We’re really getting into our Walks of London Art blogs. Hopefully you are too and hopefully you are starting to see that our London walks mantra of – LOOK EVERYWHERE – especially makes sense when you look at a work of modern art.
Today we’re still in the States of Flux wing at Tate Modern teasing little bits out of Clarinet and Bottle of Rum on a Mantlepiece, painted in 1911 by the pioneer of the cubist movement Georges Braque.
We were talking earlier about how our various London walks really do make people look at London. Not just see London, but really look at it. Let’s continue this theme with a final look at Braque’s 1911 painting.
So far we have teased out the form of the bottle of rum and the clarinet from the painting.
Today we are going to find the mantlepiece!
Looking to the bottom left corner of the painting you find the start of two thick black lines that run diagonally from left to right across the painting and end towards its top right corner.
These form the shape of the mantlepice.
Furthermore, towards the bottom light corner, there is a curved shape that could be a corbel or a mantlepiece support.
So by looking at these lines we can now see that a clarinet and a bottle of rum do, indeed, sit on a mantlepiece and thus have managed to locate the three objects for items mentioned in the title of the painting.
But why did Georges Braque choose to depict his subjects in such a distorted and disjointed fashion?
Why, if he wanted to paint a clarinet and a bottle of rum on a mantlepiece didn’t he simply do so as a still life and paint them full on?
The solution lies in the era when the painting was done. In the early years of the 20th century cameras were starting to be mass produced and photographs were beginning to replace paintings as a means of showing reality and every day life to people.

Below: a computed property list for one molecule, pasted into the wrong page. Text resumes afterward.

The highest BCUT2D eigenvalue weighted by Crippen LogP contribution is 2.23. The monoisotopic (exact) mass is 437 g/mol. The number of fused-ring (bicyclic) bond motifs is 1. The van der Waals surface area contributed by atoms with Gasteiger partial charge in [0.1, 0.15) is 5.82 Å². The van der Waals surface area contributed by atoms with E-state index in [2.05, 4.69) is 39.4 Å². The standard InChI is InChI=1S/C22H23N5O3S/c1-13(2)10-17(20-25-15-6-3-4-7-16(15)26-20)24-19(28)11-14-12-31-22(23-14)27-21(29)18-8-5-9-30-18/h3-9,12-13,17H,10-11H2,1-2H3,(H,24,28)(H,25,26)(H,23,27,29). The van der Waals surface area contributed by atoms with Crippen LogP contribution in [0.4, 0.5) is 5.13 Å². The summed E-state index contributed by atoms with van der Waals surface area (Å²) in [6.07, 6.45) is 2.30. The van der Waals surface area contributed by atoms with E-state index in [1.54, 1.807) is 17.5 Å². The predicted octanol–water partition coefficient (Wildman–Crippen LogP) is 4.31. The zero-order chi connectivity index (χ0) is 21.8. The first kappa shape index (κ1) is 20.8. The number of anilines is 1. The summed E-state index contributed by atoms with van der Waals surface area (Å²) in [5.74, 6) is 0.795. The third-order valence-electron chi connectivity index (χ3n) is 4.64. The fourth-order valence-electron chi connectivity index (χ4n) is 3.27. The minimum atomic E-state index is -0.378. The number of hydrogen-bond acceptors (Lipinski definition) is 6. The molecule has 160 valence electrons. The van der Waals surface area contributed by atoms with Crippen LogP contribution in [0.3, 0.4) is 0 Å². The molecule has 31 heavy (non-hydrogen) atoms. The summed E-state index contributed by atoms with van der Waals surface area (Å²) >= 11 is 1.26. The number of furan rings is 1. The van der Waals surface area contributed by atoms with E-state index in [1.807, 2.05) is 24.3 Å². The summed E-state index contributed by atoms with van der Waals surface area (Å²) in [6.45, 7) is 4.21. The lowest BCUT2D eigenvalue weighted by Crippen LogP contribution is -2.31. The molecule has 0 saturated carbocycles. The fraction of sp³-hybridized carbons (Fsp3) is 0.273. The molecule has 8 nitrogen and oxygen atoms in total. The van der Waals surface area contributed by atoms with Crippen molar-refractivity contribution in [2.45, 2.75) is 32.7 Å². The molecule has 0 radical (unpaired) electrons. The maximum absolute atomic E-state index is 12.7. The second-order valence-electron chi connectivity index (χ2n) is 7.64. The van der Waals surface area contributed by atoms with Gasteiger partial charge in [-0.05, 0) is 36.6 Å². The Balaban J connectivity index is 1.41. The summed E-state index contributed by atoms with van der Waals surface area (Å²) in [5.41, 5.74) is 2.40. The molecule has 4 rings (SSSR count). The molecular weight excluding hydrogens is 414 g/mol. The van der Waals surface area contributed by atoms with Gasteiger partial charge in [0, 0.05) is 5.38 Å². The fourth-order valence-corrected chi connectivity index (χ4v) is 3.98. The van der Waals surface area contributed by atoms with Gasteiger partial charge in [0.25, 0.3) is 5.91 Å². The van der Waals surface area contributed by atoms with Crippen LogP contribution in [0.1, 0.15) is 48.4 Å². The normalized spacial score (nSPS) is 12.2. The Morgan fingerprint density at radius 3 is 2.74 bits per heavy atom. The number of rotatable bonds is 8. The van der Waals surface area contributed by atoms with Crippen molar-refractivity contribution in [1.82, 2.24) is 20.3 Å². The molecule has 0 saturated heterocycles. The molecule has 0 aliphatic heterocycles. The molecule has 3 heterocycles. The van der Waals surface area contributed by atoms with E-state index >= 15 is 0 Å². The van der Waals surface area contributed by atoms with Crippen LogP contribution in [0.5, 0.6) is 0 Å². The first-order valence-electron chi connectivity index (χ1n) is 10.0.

Painters felt themselves freed from the constraints of the past. No longer did they have to be restrained by the need to present depth, shade and colour. Instead they could aim at bringing a new perspective to painting and this was the style that Georges Braque and Pablo Picasso pioneered.
They would dissect their subjects, analyse them and then re-assemble them in an abstract form that presented the viewer with multiple perspectives and views of the same object or subject.
So, in the case of Clarinet and Bottle of Rum on a Mantlepiece we are seeing the three objects from multiple angles. We are looking down at the mantlepiece from above, looking at it sideways on, or even looking up at it from below. We are being given the opportunity to view the objects from multiple angles all at the same time.
This was the style that Picasso and Braque Pioneered.
In 1908 the French art critic Louis Vauxcelles described one of Georges Braque’s paintings as “full of little cubes.” The phrase caught on and the movement that Braque and Picasso has pioneered became universally known as Cubism.
So we end out look at the painting by George Braque in Tate Modern.
This weekend you can join Richard on one of his London Ghost Walks, or you can join one of our hugely popular Jack the Ripper Tours that explore the darker recesses of London’s East End.